An internship is a fantastic opportunity to experience a work environment, improve your skills, and network with senior members of the industry. It’ll help to enhance your employability and give you a competitive advantage when you apply for your first role as a graduate.
An internship might even lead to a job offer – some employers view an internship as a long interview and trial period! But to succeed at an internship, you have to know what expectations the employer has. With the following internship tips from our Careers team, you can fufil these expectations and successfully complete your internship.
It’s important to ensure you are professional from day one. Don’t be late - one sure way of creating a bad impression is tardiness. Dress in business attire, until you’ve appropriately assessed the dress code.Obviously, don't drink while you're working and don't make personal calls and appointments during work hours.
Know your role
If it’s not offered, ask for a tour of the site and a discussion with your line manager to ensure that you are both clear on your role and objectives. Internship experiences are only helpful if you’re learning something – not if you’re getting coffee and photocopying. Make sure you understand what is expected of you and if it’s not enough, talk to your line manager for extra work – or alternatively, try and come up with solutions to some of the main problems faced by the company.
Try to meet your immediate team early on, including at any social events. Try to remember everyone’s name: if you forget, say so - people don’t expect you know to all 50 team members immediately but if it will get embarrassing if it’s 2 months on and you still don’t know key team members.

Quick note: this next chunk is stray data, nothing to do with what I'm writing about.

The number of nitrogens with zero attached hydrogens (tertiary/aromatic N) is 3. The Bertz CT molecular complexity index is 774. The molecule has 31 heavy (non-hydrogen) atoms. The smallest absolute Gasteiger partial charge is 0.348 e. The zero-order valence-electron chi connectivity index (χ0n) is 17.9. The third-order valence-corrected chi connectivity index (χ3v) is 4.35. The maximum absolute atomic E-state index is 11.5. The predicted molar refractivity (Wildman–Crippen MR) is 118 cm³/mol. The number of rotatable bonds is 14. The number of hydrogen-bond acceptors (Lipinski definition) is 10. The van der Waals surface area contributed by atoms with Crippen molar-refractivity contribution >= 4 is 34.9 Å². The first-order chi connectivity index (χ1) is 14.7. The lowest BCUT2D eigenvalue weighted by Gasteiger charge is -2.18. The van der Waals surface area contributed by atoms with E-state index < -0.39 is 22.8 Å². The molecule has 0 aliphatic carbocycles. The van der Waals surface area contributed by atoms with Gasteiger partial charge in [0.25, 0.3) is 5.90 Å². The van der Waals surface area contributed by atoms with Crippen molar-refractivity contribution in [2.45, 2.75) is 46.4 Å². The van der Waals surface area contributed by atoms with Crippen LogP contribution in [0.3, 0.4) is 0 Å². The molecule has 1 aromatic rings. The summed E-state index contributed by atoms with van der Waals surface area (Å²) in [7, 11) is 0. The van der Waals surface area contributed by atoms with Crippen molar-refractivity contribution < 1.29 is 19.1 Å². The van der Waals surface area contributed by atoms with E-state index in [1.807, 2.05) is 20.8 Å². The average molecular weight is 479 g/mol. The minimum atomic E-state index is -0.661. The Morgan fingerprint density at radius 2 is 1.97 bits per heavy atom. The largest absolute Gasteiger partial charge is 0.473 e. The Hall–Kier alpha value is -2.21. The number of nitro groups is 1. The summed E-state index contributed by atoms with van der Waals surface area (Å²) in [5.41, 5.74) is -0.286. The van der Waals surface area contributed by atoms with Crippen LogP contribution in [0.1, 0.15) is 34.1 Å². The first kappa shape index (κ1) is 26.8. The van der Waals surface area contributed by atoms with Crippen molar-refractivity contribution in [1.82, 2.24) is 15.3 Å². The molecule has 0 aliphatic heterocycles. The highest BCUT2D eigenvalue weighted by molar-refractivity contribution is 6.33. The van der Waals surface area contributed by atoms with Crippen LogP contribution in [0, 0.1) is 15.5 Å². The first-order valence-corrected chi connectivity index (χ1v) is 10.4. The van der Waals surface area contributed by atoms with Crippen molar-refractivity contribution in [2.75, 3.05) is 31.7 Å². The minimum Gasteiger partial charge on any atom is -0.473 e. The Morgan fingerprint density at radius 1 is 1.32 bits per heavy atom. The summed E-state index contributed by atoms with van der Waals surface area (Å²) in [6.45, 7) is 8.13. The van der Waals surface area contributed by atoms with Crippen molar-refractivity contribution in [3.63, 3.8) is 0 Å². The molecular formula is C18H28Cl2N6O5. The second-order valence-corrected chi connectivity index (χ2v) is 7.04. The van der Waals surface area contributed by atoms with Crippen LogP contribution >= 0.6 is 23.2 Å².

Remember to talk to colleagues about their remit, responsibilities and what qualifications and experience they needed for their role: their insights are valuable to you. This is also a good opportunity to make an impression and start curating a network of industry contacts.
Learn as much as you can
Obtain as much internally-produced information as you can, e.g. product details, organisational structure or newsletters While it’s confusing, try to learn any company jargon (especially acronyms) as quickly as possible it’ll save a lot of confusion during team meetings! Attend any training courses on offer even if they do not appear to be immediately relevant: they are an opportunity to learn about new areas that might be useful in future, and an additional networking opportunity.
Do your best
Try to complete your work quickly, but not at the expense of accuracy. If you run out of things to do (perhaps unlikely in today’s workplaces!), ask if there are other people you can help. You might be able to spend some time in another business area, where you will learn more and gain additional experience. This will also improve your profile: your interest and helpfulness will be noticed and might lead to further opportunities.
To find out more about how to apply for internships while studying, contact the Careers and Employability team.
Sue Sedwell is the Head of Accreditation and Work-based Learning at The London Institute of Banking & Finance.